E-Bikes Dangerous At Any Speed

Especially in dense urban settings, e-bikes are a growing fire hazard.

E-Bikes Dangerous At Any Speed
Photo by G-FORCE Bike / Unsplash

E-bikes can be dangerous to ride and they can be hazardous to pedestrians. They can also be a fire hazard when when their lithium-ion batteries catch fire, as a growing accident toll proves.

In the latest incident, two children were killed in New York City when an e-bike caught fire while connected to a charger. It was the latest in a string of e-bike-related fires in the city, where there have been 59 e-bike-related fires this year. Last year there were six e-bike-related fatalities.

The bicycle was plugged into a charger near the front entrance of a multi-story building in Astoria, Queens. When it burst into flames, firefighters said the victims “didn’t have a chance to get out of the building” given the intense fire that quickly traveled up the stairs to a second-floor apartment, according to the Washington Post.

Firemen were on the scene in just three minutes but the fast-spreading fire had already trapped the building's occupants, some of whom escaped by jumping out of windows.

“We got here very quickly. And if this was not a bike fire, most likely we would have been able to put this fire out without incident. But the way these fires occur, it’s like an explosion of fire,” FDNY Chief of Department John Hodgens told reporters. “It’s an ongoing problem. We implore everybody to please be very careful and aware of the danger of these devices.”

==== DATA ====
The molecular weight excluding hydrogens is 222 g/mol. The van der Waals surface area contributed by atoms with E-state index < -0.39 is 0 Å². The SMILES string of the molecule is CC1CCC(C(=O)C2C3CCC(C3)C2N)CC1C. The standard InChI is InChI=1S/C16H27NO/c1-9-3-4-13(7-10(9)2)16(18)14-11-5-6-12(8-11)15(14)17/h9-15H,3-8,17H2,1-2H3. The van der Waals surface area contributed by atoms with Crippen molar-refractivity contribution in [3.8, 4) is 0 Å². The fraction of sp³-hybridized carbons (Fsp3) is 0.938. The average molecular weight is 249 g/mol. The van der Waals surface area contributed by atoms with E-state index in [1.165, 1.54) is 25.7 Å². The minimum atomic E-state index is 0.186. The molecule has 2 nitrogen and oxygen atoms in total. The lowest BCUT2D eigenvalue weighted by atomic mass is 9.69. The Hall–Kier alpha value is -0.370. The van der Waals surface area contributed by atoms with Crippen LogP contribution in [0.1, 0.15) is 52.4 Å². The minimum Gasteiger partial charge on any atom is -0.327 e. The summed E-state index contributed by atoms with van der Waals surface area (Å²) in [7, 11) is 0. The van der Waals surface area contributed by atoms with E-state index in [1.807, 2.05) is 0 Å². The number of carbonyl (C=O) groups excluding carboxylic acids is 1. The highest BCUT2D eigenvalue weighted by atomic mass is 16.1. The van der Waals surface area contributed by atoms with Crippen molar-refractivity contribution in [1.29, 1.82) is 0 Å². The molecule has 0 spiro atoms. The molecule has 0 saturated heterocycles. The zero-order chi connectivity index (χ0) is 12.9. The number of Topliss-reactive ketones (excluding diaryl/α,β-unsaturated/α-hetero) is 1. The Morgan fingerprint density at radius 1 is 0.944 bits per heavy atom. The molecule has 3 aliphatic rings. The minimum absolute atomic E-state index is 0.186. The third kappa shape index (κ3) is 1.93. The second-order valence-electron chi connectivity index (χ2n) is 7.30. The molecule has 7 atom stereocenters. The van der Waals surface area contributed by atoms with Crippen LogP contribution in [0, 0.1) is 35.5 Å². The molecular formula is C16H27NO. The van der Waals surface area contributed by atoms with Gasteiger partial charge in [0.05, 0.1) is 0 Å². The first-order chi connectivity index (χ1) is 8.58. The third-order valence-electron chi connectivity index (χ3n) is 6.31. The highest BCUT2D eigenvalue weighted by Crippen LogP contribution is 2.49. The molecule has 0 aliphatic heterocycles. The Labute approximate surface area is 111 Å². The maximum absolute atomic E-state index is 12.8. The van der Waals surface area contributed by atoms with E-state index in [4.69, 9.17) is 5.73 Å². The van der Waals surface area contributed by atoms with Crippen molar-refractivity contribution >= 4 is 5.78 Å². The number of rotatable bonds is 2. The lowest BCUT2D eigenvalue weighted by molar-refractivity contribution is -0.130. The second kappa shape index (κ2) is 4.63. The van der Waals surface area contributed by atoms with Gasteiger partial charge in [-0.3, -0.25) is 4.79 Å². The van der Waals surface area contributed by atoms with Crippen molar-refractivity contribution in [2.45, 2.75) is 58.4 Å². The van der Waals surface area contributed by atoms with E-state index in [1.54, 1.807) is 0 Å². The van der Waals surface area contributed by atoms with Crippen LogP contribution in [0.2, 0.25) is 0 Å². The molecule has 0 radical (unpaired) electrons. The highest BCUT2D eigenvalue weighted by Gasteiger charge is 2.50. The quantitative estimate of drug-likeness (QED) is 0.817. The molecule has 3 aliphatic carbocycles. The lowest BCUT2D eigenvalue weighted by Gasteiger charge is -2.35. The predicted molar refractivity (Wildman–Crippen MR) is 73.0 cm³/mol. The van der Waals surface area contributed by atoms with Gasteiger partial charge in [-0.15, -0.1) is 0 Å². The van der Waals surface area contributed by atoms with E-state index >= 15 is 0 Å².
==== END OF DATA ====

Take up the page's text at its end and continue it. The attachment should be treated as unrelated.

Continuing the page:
Casualty list is growing

The danger is not confined to New York, although the number of multi-occupant buildings in densely populated cities makes e-bikes more dangerous there than in suburuban locales. Fatal fires have been reported around the globe and little is being done about the problem, other than mostly ignored warnings from fire departments and safety regulators.

E-bikes, scooters and hoverboards account for a growing number of emergency room visits, according to statistics gathered by the CPSC, which found an estimated total of 117,600 visits to the ER from 2017 through 2021.

Injuries severe enough to go to the ER increased from 7,700 in 2017 to
42,200 in 2021. E-bikes accounted for about 11 percent of those injuries.

There were 53 e-bike fatalities from 2017 through 2021.

Preventing e-bike fires

Here are some recommendations from the U.S. Consumer Product Safety Commission (CPSC):

  • Always be present when charging devices using lithium-ion batteries. Never charge them while sleeping.
  • Only use the charger that came with your device.
  • Only use an approved replacement battery pack.
  • Follow the manufacturer’s instructions for proper charging and unplug the device when done.
  • Never use an e-mobility device with a battery pack that has been modified/reworked by unqualified personnel or with re-purposed or used cells
  • NEVER throw lithium batteries into the trash or general recycling. Instead, take them to your local battery recycler or hazardous waste collection center.